Sister Alice Walsh (formerly Sister Julia Therese)
“That is why I am telling you not to worry about your life and what you are to eat nor your body and how you are to clothe it.”
—– Matthew 6:25-26
“So Jesus went round all the towns and villages teaching in their synagogues announcing the good news of the kingdom.”
—– Matthew 9:35
Those of us who knew Sister Alice well will understand why I chose these passages from scripture. As I continue, they will become self-evident. It is well know that teaching was her passion, but food was just something necessary, said Sister Mary Mark Dede in her commentary for Sister Alice Walsh, who died on Tuesday, Feb. 24. She was 81 years old and had been a Sister of Providence for 62 years.
Before continuing, I would like to acknowledge the blessing of these commentaries. They were implemented by Sister Luke Crawford when she was on the Provincial Team here at the Woods. As our sisters return to Saint Mary-of-the-Woods, often frail and weak, we do not realize the tremendous gifts they have been as Women of Providence. It gives us the gift of knowledge.
How many of us knew that Alice and her partner were roller skating champions? After high school, her partner skated professionally, but Alice chose to work for a short time and then entered the Sisters of Providence. Sister Alice ministered in schools in Indiana, Illinois, North Carolina, Massachusetts and Washington, D.C.
When Immaculata closed, Sisters Alice and Annette Cecile applied to Rosarian Academy in West Palm Beach, Fla. Imagine their surprise when they learned that Sister Mary Louise O’Connor had applied to the same academy! All three were accepted and supplied with a car and living quarters. They spent many weekends exploring south Florida. Sister Alice loved it and became a much more relaxed person. By the early 90s, Sister Annette Cecile and Sister Mary Louise had moved to other ministries, but Sister Annette Cecile returned after one year to the west coast of Florida. We had about a dozen Sisters of Providence on the Gulf side. Sister Alice would frequently drive over.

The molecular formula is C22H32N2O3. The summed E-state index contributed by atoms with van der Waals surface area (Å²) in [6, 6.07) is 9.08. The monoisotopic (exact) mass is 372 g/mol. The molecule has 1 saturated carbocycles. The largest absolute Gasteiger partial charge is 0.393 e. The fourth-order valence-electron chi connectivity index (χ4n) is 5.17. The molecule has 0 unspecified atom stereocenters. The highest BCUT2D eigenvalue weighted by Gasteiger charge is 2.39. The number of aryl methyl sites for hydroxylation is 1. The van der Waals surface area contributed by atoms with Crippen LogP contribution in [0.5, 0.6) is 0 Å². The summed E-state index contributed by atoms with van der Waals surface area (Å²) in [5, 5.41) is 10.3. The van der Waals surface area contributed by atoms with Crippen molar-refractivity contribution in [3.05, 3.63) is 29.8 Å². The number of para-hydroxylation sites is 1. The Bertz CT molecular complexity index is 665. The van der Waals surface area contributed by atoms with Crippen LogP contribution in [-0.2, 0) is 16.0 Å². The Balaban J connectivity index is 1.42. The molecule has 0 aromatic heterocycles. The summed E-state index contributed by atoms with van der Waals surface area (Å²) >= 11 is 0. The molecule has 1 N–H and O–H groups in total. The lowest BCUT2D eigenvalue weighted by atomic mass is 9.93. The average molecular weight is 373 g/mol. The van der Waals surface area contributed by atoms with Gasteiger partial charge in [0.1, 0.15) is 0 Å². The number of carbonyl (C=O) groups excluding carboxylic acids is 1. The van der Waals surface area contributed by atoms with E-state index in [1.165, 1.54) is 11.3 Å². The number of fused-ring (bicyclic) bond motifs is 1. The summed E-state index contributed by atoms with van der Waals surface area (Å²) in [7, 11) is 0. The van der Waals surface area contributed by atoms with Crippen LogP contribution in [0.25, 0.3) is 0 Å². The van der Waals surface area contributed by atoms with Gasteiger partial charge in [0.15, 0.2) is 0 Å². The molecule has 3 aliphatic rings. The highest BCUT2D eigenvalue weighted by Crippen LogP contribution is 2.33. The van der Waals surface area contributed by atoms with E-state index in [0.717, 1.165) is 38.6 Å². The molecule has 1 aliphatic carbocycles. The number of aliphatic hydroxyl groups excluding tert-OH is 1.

At this time, I was teaching at Sacred Heart School in Pinellas Park. The principal had resigned and the pastor asked if I knew of a Sister of Providence who would come as principal. I called Sister Alice, and although she did not want to go back into administration, she did want to be near more Sisters of Providence. That was when I became her close friend and confidant for the next 25 years. At Sacred Heart, she made order out of chaos. We added a second first-grade classroom, so Sister Alice hired an experienced teacher who also had a master’s degree. The first day of school, several parents went to the principal’s office asking that their children be placed in the older first-grade classroom. The new teacher was black. Sister Alice listened, but wisely said, “Mrs. Davis will stay, but you certainly are free to place your children in another school.” Every child stayed!